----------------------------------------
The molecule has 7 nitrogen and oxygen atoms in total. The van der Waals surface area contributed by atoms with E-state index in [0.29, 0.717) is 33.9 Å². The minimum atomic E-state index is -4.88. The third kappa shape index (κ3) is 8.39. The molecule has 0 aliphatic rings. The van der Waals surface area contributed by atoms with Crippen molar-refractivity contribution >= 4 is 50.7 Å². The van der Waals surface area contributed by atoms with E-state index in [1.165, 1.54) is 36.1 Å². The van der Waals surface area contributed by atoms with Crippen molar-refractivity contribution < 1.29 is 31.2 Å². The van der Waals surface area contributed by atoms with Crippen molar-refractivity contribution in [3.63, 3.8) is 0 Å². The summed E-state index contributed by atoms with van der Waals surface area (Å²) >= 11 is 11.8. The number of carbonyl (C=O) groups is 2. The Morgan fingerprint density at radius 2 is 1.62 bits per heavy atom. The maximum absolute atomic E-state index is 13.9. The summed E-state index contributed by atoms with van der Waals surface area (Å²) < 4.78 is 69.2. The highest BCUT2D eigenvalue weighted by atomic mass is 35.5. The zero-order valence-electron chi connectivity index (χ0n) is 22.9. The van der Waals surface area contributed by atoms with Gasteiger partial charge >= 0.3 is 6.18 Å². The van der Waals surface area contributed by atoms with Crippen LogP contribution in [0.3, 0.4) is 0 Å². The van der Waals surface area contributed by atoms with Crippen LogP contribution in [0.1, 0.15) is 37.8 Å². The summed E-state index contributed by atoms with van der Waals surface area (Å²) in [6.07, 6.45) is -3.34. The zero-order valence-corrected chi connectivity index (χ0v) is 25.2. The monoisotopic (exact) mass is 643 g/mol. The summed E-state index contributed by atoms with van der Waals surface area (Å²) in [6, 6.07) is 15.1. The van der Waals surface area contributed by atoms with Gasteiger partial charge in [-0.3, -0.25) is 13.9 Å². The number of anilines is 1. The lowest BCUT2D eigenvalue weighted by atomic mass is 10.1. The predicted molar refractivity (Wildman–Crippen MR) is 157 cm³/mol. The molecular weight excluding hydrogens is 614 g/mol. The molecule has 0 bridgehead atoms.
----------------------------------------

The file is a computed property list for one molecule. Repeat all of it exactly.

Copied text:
The molecule has 7 nitrogen and oxygen atoms in total. The van der Waals surface area contributed by atoms with E-state index in [0.29, 0.717) is 33.9 Å². The minimum atomic E-state index is -4.88. The third kappa shape index (κ3) is 8.39. The molecule has 0 aliphatic rings. The van der Waals surface area contributed by atoms with Crippen molar-refractivity contribution >= 4 is 50.7 Å². The van der Waals surface area contributed by atoms with E-state index in [1.165, 1.54) is 36.1 Å². The van der Waals surface area contributed by atoms with Crippen molar-refractivity contribution < 1.29 is 31.2 Å². The van der Waals surface area contributed by atoms with Crippen molar-refractivity contribution in [3.63, 3.8) is 0 Å². The summed E-state index contributed by atoms with van der Waals surface area (Å²) >= 11 is 11.8. The number of carbonyl (C=O) groups is 2. The Morgan fingerprint density at radius 2 is 1.62 bits per heavy atom. The maximum absolute atomic E-state index is 13.9. The summed E-state index contributed by atoms with van der Waals surface area (Å²) < 4.78 is 69.2. The highest BCUT2D eigenvalue weighted by atomic mass is 35.5. The zero-order valence-electron chi connectivity index (χ0n) is 22.9. The van der Waals surface area contributed by atoms with Gasteiger partial charge >= 0.3 is 6.18 Å². The van der Waals surface area contributed by atoms with Crippen LogP contribution in [0.3, 0.4) is 0 Å². The van der Waals surface area contributed by atoms with Crippen LogP contribution in [0.1, 0.15) is 37.8 Å². The summed E-state index contributed by atoms with van der Waals surface area (Å²) in [6.07, 6.45) is -3.34. The zero-order valence-corrected chi connectivity index (χ0v) is 25.2. The monoisotopic (exact) mass is 643 g/mol. The summed E-state index contributed by atoms with van der Waals surface area (Å²) in [6, 6.07) is 15.1. The van der Waals surface area contributed by atoms with Gasteiger partial charge in [-0.3, -0.25) is 13.9 Å². The number of anilines is 1. The lowest BCUT2D eigenvalue weighted by atomic mass is 10.1. The predicted molar refractivity (Wildman–Crippen MR) is 157 cm³/mol. The molecular weight excluding hydrogens is 614 g/mol. The molecule has 0 bridgehead atoms.